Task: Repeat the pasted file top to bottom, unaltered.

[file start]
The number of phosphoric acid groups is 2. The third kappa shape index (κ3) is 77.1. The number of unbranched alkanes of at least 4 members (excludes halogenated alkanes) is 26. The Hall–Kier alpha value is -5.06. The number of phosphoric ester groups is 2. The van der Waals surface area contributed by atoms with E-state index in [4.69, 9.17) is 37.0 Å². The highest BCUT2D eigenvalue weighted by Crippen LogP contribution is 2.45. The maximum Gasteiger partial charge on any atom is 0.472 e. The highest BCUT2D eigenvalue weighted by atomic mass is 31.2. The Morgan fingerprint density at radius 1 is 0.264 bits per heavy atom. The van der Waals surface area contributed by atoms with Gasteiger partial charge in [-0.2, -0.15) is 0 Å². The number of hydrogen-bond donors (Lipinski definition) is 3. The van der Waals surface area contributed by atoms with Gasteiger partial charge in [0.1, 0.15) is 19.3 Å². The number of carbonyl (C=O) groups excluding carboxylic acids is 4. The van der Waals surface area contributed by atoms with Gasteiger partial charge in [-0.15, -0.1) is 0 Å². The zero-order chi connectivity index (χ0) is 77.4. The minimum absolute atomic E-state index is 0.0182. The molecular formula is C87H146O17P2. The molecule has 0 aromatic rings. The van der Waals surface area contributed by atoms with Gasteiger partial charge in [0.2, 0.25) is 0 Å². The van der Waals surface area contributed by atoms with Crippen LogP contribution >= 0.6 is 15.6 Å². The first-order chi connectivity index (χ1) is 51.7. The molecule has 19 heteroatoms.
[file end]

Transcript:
The number of phosphoric acid groups is 2. The third kappa shape index (κ3) is 77.1. The number of unbranched alkanes of at least 4 members (excludes halogenated alkanes) is 26. The Hall–Kier alpha value is -5.06. The number of phosphoric ester groups is 2. The van der Waals surface area contributed by atoms with E-state index in [4.69, 9.17) is 37.0 Å². The highest BCUT2D eigenvalue weighted by Crippen LogP contribution is 2.45. The maximum Gasteiger partial charge on any atom is 0.472 e. The highest BCUT2D eigenvalue weighted by atomic mass is 31.2. The Morgan fingerprint density at radius 1 is 0.264 bits per heavy atom. The van der Waals surface area contributed by atoms with Gasteiger partial charge in [-0.2, -0.15) is 0 Å². The number of hydrogen-bond donors (Lipinski definition) is 3. The van der Waals surface area contributed by atoms with Gasteiger partial charge in [0.1, 0.15) is 19.3 Å². The number of carbonyl (C=O) groups excluding carboxylic acids is 4. The van der Waals surface area contributed by atoms with Gasteiger partial charge in [-0.15, -0.1) is 0 Å². The zero-order chi connectivity index (χ0) is 77.4. The minimum absolute atomic E-state index is 0.0182. The molecular formula is C87H146O17P2. The molecule has 0 aromatic rings. The van der Waals surface area contributed by atoms with Gasteiger partial charge in [0.2, 0.25) is 0 Å². The van der Waals surface area contributed by atoms with Crippen LogP contribution >= 0.6 is 15.6 Å². The first-order chi connectivity index (χ1) is 51.7. The molecule has 19 heteroatoms.